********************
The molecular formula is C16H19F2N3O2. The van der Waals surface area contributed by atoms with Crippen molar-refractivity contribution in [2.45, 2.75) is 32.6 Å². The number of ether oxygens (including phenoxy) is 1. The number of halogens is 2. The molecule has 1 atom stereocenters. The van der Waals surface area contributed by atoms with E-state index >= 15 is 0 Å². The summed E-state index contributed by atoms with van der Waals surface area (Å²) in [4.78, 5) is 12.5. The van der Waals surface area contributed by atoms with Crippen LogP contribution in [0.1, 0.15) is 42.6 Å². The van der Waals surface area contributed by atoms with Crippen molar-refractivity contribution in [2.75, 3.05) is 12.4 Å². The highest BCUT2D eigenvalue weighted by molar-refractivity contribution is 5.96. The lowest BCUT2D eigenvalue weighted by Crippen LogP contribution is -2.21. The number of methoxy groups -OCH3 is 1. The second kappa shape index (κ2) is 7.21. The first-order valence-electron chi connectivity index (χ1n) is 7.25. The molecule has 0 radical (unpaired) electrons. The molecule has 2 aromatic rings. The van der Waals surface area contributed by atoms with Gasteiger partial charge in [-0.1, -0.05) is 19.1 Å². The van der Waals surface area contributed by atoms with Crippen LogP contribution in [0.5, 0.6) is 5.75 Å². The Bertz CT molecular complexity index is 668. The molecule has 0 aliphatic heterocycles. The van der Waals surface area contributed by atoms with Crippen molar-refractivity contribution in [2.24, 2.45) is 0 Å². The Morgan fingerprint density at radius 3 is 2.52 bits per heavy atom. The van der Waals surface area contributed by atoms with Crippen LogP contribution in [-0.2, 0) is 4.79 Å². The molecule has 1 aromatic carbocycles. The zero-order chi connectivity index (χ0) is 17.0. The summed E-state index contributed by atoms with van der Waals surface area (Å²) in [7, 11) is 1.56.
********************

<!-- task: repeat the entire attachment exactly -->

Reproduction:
The molecular formula is C16H19F2N3O2. The van der Waals surface area contributed by atoms with Crippen molar-refractivity contribution in [2.45, 2.75) is 32.6 Å². The number of ether oxygens (including phenoxy) is 1. The number of halogens is 2. The molecule has 1 atom stereocenters. The van der Waals surface area contributed by atoms with E-state index >= 15 is 0 Å². The summed E-state index contributed by atoms with van der Waals surface area (Å²) in [4.78, 5) is 12.5. The van der Waals surface area contributed by atoms with Crippen LogP contribution in [0.1, 0.15) is 42.6 Å². The van der Waals surface area contributed by atoms with Crippen molar-refractivity contribution in [2.75, 3.05) is 12.4 Å². The highest BCUT2D eigenvalue weighted by molar-refractivity contribution is 5.96. The lowest BCUT2D eigenvalue weighted by Crippen LogP contribution is -2.21. The number of methoxy groups -OCH3 is 1. The second kappa shape index (κ2) is 7.21. The first-order valence-electron chi connectivity index (χ1n) is 7.25. The molecule has 0 radical (unpaired) electrons. The molecule has 2 aromatic rings. The van der Waals surface area contributed by atoms with Gasteiger partial charge in [-0.1, -0.05) is 19.1 Å². The van der Waals surface area contributed by atoms with Crippen LogP contribution in [0.5, 0.6) is 5.75 Å². The Bertz CT molecular complexity index is 668. The molecule has 0 aliphatic heterocycles. The van der Waals surface area contributed by atoms with Crippen molar-refractivity contribution in [2.24, 2.45) is 0 Å². The Morgan fingerprint density at radius 3 is 2.52 bits per heavy atom. The van der Waals surface area contributed by atoms with Crippen LogP contribution in [-0.2, 0) is 4.79 Å². The molecule has 1 aromatic carbocycles. The zero-order chi connectivity index (χ0) is 17.0. The summed E-state index contributed by atoms with van der Waals surface area (Å²) in [7, 11) is 1.56.